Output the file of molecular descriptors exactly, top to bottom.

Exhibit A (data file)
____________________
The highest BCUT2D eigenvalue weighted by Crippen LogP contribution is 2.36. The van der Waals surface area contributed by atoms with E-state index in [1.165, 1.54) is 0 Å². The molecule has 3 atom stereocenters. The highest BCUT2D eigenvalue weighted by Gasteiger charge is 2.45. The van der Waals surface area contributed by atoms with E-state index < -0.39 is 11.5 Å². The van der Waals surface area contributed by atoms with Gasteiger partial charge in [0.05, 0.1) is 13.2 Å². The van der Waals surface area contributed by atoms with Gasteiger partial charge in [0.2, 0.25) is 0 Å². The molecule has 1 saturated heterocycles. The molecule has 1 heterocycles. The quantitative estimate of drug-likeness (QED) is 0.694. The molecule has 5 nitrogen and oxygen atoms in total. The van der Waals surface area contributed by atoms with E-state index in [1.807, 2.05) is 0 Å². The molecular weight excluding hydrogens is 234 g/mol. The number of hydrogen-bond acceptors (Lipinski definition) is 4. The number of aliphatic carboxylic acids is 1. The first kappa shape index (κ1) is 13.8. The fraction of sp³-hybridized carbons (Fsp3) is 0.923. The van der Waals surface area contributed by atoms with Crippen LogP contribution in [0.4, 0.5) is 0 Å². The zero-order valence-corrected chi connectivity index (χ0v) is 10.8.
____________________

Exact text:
The highest BCUT2D eigenvalue weighted by Crippen LogP contribution is 2.36. The van der Waals surface area contributed by atoms with E-state index in [1.165, 1.54) is 0 Å². The molecule has 3 atom stereocenters. The highest BCUT2D eigenvalue weighted by Gasteiger charge is 2.45. The van der Waals surface area contributed by atoms with E-state index < -0.39 is 11.5 Å². The van der Waals surface area contributed by atoms with Gasteiger partial charge in [0.05, 0.1) is 13.2 Å². The van der Waals surface area contributed by atoms with Gasteiger partial charge in [0.2, 0.25) is 0 Å². The molecule has 1 saturated heterocycles. The molecule has 1 heterocycles. The quantitative estimate of drug-likeness (QED) is 0.694. The molecule has 5 nitrogen and oxygen atoms in total. The van der Waals surface area contributed by atoms with E-state index in [1.807, 2.05) is 0 Å². The molecular weight excluding hydrogens is 234 g/mol. The number of hydrogen-bond acceptors (Lipinski definition) is 4. The number of aliphatic carboxylic acids is 1. The first kappa shape index (κ1) is 13.8. The fraction of sp³-hybridized carbons (Fsp3) is 0.923. The van der Waals surface area contributed by atoms with Crippen LogP contribution in [0.4, 0.5) is 0 Å². The zero-order valence-corrected chi connectivity index (χ0v) is 10.8.